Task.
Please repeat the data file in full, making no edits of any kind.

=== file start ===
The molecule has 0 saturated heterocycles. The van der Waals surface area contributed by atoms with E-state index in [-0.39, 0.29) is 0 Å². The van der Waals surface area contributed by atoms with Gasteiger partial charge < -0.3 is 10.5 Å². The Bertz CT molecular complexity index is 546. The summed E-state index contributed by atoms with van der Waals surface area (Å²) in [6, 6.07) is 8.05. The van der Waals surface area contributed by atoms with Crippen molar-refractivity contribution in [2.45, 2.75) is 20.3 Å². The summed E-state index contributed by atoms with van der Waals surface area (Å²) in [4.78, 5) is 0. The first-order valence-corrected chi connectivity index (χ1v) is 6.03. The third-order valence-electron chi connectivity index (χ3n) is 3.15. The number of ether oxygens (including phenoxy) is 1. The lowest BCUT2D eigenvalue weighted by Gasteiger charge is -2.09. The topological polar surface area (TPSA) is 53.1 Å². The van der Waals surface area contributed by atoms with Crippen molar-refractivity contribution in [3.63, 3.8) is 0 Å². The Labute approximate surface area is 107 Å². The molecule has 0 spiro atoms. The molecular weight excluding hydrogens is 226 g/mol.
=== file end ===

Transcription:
The molecule has 0 saturated heterocycles. The van der Waals surface area contributed by atoms with E-state index in [-0.39, 0.29) is 0 Å². The van der Waals surface area contributed by atoms with Gasteiger partial charge < -0.3 is 10.5 Å². The Bertz CT molecular complexity index is 546. The summed E-state index contributed by atoms with van der Waals surface area (Å²) in [6, 6.07) is 8.05. The van der Waals surface area contributed by atoms with Crippen molar-refractivity contribution in [2.45, 2.75) is 20.3 Å². The summed E-state index contributed by atoms with van der Waals surface area (Å²) in [4.78, 5) is 0. The first-order valence-corrected chi connectivity index (χ1v) is 6.03. The third-order valence-electron chi connectivity index (χ3n) is 3.15. The number of ether oxygens (including phenoxy) is 1. The lowest BCUT2D eigenvalue weighted by Gasteiger charge is -2.09. The topological polar surface area (TPSA) is 53.1 Å². The van der Waals surface area contributed by atoms with Crippen molar-refractivity contribution in [3.63, 3.8) is 0 Å². The Labute approximate surface area is 107 Å². The molecule has 0 spiro atoms. The molecular weight excluding hydrogens is 226 g/mol.